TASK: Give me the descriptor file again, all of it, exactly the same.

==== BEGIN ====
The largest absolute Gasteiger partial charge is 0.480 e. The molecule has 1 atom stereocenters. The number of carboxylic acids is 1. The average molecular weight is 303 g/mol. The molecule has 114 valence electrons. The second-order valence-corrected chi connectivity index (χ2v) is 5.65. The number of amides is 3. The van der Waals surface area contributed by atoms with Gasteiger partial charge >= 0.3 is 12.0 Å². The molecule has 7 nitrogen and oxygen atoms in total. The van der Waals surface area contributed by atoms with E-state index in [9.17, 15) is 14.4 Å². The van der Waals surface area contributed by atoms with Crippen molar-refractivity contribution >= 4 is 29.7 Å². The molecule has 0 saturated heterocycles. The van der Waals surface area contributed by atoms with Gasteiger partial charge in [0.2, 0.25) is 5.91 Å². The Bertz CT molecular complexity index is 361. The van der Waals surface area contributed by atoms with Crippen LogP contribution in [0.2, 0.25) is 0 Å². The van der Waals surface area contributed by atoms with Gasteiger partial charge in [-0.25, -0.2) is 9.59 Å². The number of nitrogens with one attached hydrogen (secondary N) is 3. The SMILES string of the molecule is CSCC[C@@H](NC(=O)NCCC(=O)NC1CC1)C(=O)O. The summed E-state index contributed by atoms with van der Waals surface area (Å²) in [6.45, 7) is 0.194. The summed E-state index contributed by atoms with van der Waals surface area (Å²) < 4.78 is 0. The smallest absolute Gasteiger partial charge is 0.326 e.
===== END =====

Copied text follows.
The largest absolute Gasteiger partial charge is 0.480 e. The molecule has 1 atom stereocenters. The number of carboxylic acids is 1. The average molecular weight is 303 g/mol. The molecule has 114 valence electrons. The second-order valence-corrected chi connectivity index (χ2v) is 5.65. The number of amides is 3. The van der Waals surface area contributed by atoms with Gasteiger partial charge >= 0.3 is 12.0 Å². The molecule has 7 nitrogen and oxygen atoms in total. The van der Waals surface area contributed by atoms with E-state index in [9.17, 15) is 14.4 Å². The van der Waals surface area contributed by atoms with Crippen molar-refractivity contribution >= 4 is 29.7 Å². The molecule has 0 saturated heterocycles. The van der Waals surface area contributed by atoms with Gasteiger partial charge in [0.2, 0.25) is 5.91 Å². The Bertz CT molecular complexity index is 361. The van der Waals surface area contributed by atoms with Crippen LogP contribution in [0.2, 0.25) is 0 Å². The van der Waals surface area contributed by atoms with Gasteiger partial charge in [-0.25, -0.2) is 9.59 Å². The number of nitrogens with one attached hydrogen (secondary N) is 3. The SMILES string of the molecule is CSCC[C@@H](NC(=O)NCCC(=O)NC1CC1)C(=O)O. The summed E-state index contributed by atoms with van der Waals surface area (Å²) in [6.45, 7) is 0.194. The summed E-state index contributed by atoms with van der Waals surface area (Å²) < 4.78 is 0. The smallest absolute Gasteiger partial charge is 0.326 e.